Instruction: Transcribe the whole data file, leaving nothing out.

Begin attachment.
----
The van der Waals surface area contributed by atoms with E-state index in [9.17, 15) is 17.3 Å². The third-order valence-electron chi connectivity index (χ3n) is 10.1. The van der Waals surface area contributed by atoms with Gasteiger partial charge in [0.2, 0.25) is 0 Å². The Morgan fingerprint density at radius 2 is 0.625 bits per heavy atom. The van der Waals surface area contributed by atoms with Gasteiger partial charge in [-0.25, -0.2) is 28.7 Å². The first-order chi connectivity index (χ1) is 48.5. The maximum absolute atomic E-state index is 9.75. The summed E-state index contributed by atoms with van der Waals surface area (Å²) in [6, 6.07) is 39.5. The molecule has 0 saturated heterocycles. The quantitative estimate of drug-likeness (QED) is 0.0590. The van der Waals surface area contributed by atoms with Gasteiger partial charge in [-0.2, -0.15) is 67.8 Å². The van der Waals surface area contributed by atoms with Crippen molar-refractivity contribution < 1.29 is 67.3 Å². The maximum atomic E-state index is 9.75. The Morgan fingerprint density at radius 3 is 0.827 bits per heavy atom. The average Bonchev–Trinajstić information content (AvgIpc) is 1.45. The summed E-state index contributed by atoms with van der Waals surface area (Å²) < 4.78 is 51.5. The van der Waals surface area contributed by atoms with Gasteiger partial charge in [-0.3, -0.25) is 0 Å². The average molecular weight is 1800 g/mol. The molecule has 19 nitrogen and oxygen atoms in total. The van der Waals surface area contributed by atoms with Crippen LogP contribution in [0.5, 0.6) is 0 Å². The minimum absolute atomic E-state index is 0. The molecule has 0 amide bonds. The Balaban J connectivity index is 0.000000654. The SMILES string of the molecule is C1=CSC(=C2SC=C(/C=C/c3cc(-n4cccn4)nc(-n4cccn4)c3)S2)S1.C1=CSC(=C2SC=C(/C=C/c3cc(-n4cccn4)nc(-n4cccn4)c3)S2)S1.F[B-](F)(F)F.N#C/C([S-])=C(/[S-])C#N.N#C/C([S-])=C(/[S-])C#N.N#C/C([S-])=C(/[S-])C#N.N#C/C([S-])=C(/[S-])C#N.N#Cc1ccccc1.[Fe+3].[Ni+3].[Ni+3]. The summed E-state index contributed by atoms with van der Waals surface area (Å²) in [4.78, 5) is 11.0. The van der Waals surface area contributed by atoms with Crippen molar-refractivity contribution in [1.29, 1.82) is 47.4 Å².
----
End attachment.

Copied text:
The van der Waals surface area contributed by atoms with E-state index in [9.17, 15) is 17.3 Å². The third-order valence-electron chi connectivity index (χ3n) is 10.1. The van der Waals surface area contributed by atoms with Gasteiger partial charge in [0.2, 0.25) is 0 Å². The Morgan fingerprint density at radius 2 is 0.625 bits per heavy atom. The van der Waals surface area contributed by atoms with Gasteiger partial charge in [-0.25, -0.2) is 28.7 Å². The first-order chi connectivity index (χ1) is 48.5. The maximum absolute atomic E-state index is 9.75. The summed E-state index contributed by atoms with van der Waals surface area (Å²) in [6, 6.07) is 39.5. The molecule has 0 saturated heterocycles. The quantitative estimate of drug-likeness (QED) is 0.0590. The van der Waals surface area contributed by atoms with Gasteiger partial charge in [-0.2, -0.15) is 67.8 Å². The van der Waals surface area contributed by atoms with Crippen molar-refractivity contribution < 1.29 is 67.3 Å². The maximum atomic E-state index is 9.75. The Morgan fingerprint density at radius 3 is 0.827 bits per heavy atom. The average Bonchev–Trinajstić information content (AvgIpc) is 1.45. The summed E-state index contributed by atoms with van der Waals surface area (Å²) < 4.78 is 51.5. The van der Waals surface area contributed by atoms with Gasteiger partial charge in [-0.3, -0.25) is 0 Å². The average molecular weight is 1800 g/mol. The molecule has 19 nitrogen and oxygen atoms in total. The van der Waals surface area contributed by atoms with Crippen LogP contribution in [0.5, 0.6) is 0 Å². The minimum absolute atomic E-state index is 0. The molecule has 0 amide bonds. The Balaban J connectivity index is 0.000000654. The SMILES string of the molecule is C1=CSC(=C2SC=C(/C=C/c3cc(-n4cccn4)nc(-n4cccn4)c3)S2)S1.C1=CSC(=C2SC=C(/C=C/c3cc(-n4cccn4)nc(-n4cccn4)c3)S2)S1.F[B-](F)(F)F.N#C/C([S-])=C(/[S-])C#N.N#C/C([S-])=C(/[S-])C#N.N#C/C([S-])=C(/[S-])C#N.N#C/C([S-])=C(/[S-])C#N.N#Cc1ccccc1.[Fe+3].[Ni+3].[Ni+3]. The summed E-state index contributed by atoms with van der Waals surface area (Å²) in [4.78, 5) is 11.0. The van der Waals surface area contributed by atoms with Crippen molar-refractivity contribution in [1.29, 1.82) is 47.4 Å².